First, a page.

Time to listen up

19178111 We've all heard the quote from the Greek philosopher Epictetus, "we were born with two ears and one mouth, so we can listen twice as much as we speak."

I doubt Epictetus was a marketing consultant, but it is not a stretch to apply his wisdom to our efforts.  Marketers have a tendency to "talk" a lot.  After all, we have a lot to say.  We have features to point out.  Benefits to reference.  Special pricing to announce.  Nothing wrong with any of that.

But we also need to listen.

How do we listen to our marketplace?  Try some of these on for size:

  • Client satisfaction survey
  • Client needs assessments
  • Attend industry trade shows
  • Monitor blogs for mentions of your company and your competitors
  • Read trade publications
  • The old-fashioned suggestion box
  • Google yourself/company

Along with those effective methods, there are also more direct and immediate ways to actively listen.  After you've completed a project or delivered your product, why not just pick up the phone and call? Ask for their impressions.  Find out if you surprised them in any way (good or bad) and what they expected the experience or product usage to be like. 

Imagine how you would feel if you received that kind of call.  Appreciated?  Special? Is that the kind of call you're likely to talk about?  You bet.

A word of caution.  Do not try to sell anything during this call.  This is about listening, remember? 

If you commit to listening more, you will glean insights that change the way you do business and you'll see a spike in sales as a result.  Guaranteed.

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5 comments on “Time to listen up

  1. Chris O. says:

    Listening is big and as I always say,”silence attracts conversation like a magnet.”

    There’s too big of a disconnect between online services and genuine customer support. This is why either Ben or I, will personally call 8/10 new sign ups to Referral Key.

    I can really appreciate your philosophy and I think that at some point, online businesses are going to need to be as attentive as their brick and mortar counterparts.

    It’s a bit unrealistic, but imagine if you had a favorite representative at Facebook who’d help you out with any concerns or needs?

    A boy can dream can’t he?

    Chris O.
    Referral Key
    “Your Trusted Referral Network”

  2. Joe Grant says:

    You KNEW I’d have to comment on this topic, Drew. In all my years in advertising & marketing and all the client satisfaction surveys we’ve done (I promise not to turn this into a sales pitch) the #1 reason for clients changing agencies or vendors is failure to listen. It happens even in person, believe it or not – I’ve facilitated “marriage counseling” between sparing parties where one has clearly expressed unhappiness in some area – right to the other’s face – and it never even registered!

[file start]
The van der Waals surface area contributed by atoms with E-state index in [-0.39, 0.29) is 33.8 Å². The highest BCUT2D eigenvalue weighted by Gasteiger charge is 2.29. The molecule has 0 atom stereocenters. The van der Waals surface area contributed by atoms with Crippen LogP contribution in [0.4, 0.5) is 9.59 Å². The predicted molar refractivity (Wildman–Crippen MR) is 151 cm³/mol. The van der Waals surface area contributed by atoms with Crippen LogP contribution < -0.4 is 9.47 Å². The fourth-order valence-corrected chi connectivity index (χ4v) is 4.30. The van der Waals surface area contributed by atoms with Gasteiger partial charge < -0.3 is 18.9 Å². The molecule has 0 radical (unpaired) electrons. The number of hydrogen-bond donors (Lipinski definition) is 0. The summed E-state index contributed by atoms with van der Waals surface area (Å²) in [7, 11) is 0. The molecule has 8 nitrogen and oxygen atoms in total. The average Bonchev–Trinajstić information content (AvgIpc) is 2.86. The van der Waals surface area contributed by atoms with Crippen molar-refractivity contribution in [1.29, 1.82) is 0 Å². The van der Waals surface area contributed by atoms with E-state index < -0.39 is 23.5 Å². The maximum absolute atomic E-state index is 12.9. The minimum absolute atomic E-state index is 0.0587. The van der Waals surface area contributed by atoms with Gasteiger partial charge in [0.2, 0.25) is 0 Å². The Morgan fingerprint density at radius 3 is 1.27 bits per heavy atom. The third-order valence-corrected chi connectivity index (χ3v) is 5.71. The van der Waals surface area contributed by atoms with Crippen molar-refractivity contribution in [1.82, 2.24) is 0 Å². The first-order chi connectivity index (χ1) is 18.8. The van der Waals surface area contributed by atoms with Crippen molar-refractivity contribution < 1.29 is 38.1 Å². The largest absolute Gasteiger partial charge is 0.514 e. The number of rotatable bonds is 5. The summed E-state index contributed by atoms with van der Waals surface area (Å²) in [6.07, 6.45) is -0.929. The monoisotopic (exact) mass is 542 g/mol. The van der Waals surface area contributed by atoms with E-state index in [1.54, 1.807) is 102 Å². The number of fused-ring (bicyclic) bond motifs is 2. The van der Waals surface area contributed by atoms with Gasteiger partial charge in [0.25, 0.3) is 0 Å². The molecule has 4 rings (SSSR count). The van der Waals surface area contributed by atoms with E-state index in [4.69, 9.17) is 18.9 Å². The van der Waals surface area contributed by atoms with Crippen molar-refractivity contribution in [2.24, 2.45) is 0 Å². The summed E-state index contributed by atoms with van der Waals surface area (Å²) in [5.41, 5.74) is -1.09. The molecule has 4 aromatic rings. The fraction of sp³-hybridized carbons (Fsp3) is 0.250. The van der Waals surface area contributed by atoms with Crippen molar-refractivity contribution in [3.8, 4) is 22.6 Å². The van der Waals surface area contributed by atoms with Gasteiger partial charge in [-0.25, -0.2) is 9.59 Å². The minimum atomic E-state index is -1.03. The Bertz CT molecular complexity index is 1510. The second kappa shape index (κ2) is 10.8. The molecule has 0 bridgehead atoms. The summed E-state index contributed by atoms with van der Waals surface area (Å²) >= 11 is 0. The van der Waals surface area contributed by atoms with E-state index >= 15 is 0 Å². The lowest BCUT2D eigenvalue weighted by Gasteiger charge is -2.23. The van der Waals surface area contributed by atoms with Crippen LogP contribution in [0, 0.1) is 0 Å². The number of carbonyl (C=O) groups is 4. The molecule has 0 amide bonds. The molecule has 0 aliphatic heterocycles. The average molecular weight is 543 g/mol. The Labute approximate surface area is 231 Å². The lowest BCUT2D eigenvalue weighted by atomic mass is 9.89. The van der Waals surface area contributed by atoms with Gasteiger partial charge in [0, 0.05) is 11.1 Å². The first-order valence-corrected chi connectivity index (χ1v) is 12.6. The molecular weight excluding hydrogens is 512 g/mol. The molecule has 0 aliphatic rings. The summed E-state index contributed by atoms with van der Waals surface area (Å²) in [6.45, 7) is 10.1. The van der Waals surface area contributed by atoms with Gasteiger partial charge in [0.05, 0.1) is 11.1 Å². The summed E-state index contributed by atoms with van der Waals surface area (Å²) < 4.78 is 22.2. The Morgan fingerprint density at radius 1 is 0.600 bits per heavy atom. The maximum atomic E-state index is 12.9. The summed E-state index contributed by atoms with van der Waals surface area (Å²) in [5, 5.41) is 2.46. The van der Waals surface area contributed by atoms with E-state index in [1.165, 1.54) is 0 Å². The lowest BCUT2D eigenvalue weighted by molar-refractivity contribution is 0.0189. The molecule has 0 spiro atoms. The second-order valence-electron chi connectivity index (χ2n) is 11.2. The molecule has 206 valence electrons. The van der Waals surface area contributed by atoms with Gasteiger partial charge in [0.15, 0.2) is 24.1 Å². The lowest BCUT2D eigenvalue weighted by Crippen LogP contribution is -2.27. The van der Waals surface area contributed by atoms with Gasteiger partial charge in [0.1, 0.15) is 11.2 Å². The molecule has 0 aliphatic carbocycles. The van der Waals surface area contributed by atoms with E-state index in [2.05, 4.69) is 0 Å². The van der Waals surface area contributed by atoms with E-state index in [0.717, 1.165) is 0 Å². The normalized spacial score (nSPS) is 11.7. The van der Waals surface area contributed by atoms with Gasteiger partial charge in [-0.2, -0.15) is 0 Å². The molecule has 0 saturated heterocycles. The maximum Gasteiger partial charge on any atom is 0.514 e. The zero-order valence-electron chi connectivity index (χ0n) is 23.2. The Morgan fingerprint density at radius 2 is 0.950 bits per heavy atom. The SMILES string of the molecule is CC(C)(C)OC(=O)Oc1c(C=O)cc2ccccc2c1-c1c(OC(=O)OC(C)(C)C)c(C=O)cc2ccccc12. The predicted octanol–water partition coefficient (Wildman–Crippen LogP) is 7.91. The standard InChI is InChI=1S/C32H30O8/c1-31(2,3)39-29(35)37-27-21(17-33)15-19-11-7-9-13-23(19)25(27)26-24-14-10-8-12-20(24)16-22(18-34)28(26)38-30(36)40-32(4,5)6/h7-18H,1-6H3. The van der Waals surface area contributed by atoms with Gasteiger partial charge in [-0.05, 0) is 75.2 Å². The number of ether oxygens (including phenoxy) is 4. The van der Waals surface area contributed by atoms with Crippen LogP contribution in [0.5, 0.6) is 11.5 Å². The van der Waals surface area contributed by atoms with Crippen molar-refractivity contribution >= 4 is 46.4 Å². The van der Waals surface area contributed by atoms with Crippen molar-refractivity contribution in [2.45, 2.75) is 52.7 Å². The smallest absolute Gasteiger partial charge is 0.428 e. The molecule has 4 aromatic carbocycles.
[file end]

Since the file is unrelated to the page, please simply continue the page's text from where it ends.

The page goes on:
It’s so obvious: you’ve got to listen actively to your customers’ feelings and perceptions about your service and products even if you believe they’re erroneous. Why? Because it makes no difference; their perception is reality. . . and ‘reality’ may evolve to their dumping you.

    And I agree that a check-up phone call after a project is a good tool, but remember many people are conflict-averse (that’s why we’ve had such success with the 3rd party surveys) and won’t always give the inquiring CEO or owner the straight poop. But when an outsider probes for soft spots and opportunities there’s no chance of being accused of just trying to sell something else.

    Finally, I believe an owner’s #1 job is keeping his/her clients happy. Do that and all else, including the $$$, will follow.

    Joe Grant
    Ad Agency Shrink
    gRantvertising http://jjgrant.wordpress.com/

  3. Gretchen Doores says:

    I couldn’t agree more. Listening is a vital part of marketing and those brands that refuse to connect with customers or follow through on marketing campaigns will miss the opportunity to develop loyal brand advocates. A company that takes this to another level is Communispace and you should definitely check out some of the work their doing to connect customers and companies. It’s listening via customer communities.

    Check it out at: http://www.communispace.com

  4. Chris,

    But imagine the buzz and the love Facebook would get if they did have that level of customer service.

    How you guys (and companies like Fresh Books) are handling their customer service culture is going to be a critical factor in your success, I believe.


  5. Joe,

    You’ll get no argument from me. And I think you make a valid point about the 3rd party doing some of the research.

    Even clients who are really frustrated are hesitant to say anything directly. Sometimes, we’re too nice for our own good!


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